The AR-15 can chamber a lot of cartridges. That includes pistol calibers. In short, it can be a real pain deciding which cartridge you'll put in your first, or next, AR-15 build. We're going to help you decide by covering the most popular cartridges by specific use, which includes:
- Deer hunting
- Home defense
- Short barrel builds
- All purposes
Criteria for judging calibers
Picking the perfect caliber for hunting, defense, or some other purpose requires judging that caliber based on its overall power, velocity, max effective range, recoil, cost, and the setup required of the AR-15 itself.
Now, let's cover the most popular cartridges.
Best AR caliber for self defense
The AR-15's become one of the most popular home-defense firearms in existence. It's easy to shoot and control, it's light and compact, and it provides high capacity for virtually every caliber that it can chamber.
Before we get into which caliber's best for home defense, it's important to talk about over-penetration: The risk that a stray round can cause collateral damage, even injury or death to a loved one, in the event you have to fire at an intruder in your home. The original Box O' Truth spells it out quite clearly, with evidence and testing: Any caliber capable of eliminating a threat in the home is also capable of over-penetrating that home's walls.
This risk can only be reduced, but not eliminated. With that in mind, what's the best AR caliber for home defense?
9mm (The AR-9 pistol)
It's little wonder why the 9mm cartridge is the most popular handgun caliber among law enforcement and military units worldwide. It's powerful, accurate, and optimized for self defense. The 9mm's recoil and muzzle energy are easy to manage even for novice shooters. Its risk of over-penetration is much lower than comparable handgun cartridges, and it boasts high velocities that allow it to remain accurate at distances beyond 100 meters.
It makes sense that chambering 9mm in the AR platform - called the AR9 - makes one of the best personal defense weapons imaginable. An AR9 can easily provide up to 40 rounds of ammo in a single magazine while remaining light and maneuverable. It's way more stable than any pistol, and its accuracy is greater than any what handgun could provide.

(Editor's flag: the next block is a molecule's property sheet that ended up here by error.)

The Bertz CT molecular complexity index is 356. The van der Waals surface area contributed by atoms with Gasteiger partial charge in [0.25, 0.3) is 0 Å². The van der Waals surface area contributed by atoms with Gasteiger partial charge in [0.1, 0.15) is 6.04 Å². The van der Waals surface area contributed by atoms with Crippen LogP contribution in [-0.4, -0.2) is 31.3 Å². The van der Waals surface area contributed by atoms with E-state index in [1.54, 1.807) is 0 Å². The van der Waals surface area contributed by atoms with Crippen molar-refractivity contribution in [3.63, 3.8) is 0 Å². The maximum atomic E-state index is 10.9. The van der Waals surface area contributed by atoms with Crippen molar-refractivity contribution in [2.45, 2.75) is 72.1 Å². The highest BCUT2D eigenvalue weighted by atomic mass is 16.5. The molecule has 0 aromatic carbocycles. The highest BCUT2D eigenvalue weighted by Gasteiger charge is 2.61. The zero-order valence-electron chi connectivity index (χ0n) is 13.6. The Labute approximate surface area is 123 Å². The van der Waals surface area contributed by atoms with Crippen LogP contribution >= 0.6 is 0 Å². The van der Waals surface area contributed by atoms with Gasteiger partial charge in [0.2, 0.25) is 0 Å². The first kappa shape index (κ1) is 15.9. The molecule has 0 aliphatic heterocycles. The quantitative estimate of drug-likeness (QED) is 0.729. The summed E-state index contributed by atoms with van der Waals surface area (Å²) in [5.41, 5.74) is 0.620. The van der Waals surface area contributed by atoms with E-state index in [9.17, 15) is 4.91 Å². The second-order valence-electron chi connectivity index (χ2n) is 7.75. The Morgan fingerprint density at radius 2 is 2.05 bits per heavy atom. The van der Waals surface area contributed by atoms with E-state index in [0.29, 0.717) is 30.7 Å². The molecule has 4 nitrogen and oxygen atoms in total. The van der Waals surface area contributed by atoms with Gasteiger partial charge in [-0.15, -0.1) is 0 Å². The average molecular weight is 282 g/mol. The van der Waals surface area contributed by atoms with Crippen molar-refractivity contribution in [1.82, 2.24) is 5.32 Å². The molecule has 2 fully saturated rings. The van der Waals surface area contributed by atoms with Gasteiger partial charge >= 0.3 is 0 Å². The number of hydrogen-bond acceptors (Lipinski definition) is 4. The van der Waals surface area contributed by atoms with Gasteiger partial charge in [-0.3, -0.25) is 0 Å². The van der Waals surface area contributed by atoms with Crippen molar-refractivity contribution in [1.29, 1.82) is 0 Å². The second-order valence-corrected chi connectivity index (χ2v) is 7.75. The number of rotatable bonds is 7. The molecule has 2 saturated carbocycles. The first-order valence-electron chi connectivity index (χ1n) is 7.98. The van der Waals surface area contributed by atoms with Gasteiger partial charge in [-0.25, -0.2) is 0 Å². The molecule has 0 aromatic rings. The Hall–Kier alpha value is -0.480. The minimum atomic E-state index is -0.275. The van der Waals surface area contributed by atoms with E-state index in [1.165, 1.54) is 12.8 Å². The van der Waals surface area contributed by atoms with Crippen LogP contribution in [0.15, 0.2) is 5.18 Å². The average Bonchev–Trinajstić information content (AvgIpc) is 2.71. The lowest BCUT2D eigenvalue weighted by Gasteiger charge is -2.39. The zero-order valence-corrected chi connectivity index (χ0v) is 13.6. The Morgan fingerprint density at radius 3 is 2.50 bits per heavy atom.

The 9mm cartridge burns its powder rapidly. It's designed to be fired from barrels as short as 3.5" to 4", so your AR9's barrel doesn't need to be rifle-length. Building an AR9 pistol makes sense, since you can maximize the velocity of most 9mm loads with a barrel as short as 9".
The best AR caliber for suppressors
Shooting suppressed isn't all about being tactical, or hunting hogs at night. It can be enjoyable simply because it eliminates the need for hearing protection -- as long as you're shooting the appropriate ammunition. And no cartridge makes better use of a suppressor in the AR-15 than a certain .30 cal.
Often called 300 BLK, the 300 Blackout cartridge was developed for the AR-15 platform. It was made for special operations forces, who wanted a new M4 round that could compete with the likes of the 7.62x39mm. Spec ops also needed this new round to provide subsonic ballistics, so that it could be effectively suppressed for night ops.
Unsurprisingly, a round capable of doing all these things found popularity in the civilian AR world, and now 300 Blackout is one of the most popular AR-15 calibers. In fact, this writer built an AR-15 short-barreled rifle in 300 BLK just so he could test out his homemade suppressor. The rifle in question is this ACOG'd beauty:
With this rifle's setup, this writer is able to shoot subsonic 300 BLK loads at around 122 decibels. That's quiet enough to comfortably shoot without ear pro all day long. In fact, the cycle of the bolt carrier group is often perceived to be louder than the shot report itself.
That kind of sound suppression makes for impressive performance for any AR caliber. But to reliably cycle subsonics and supersonic loads, you need to make sure you have a barrel that's long enough, a buffer that's light enough, and a gas system that's short enough.
What does that look like? An optimal 300 Blackout AR sports a 9" to 11" barrel (the rifle above uses a 10.3" barrel), with a pistol-length gas system and ideally an adjustable gas block. Lastly, a standard Carbine (3.0 oz) buffer should work perfectly. Engineers designed the 300 BLK to make use of the 5.56/.223 buffer setup on purpose, to help the military save money on parts.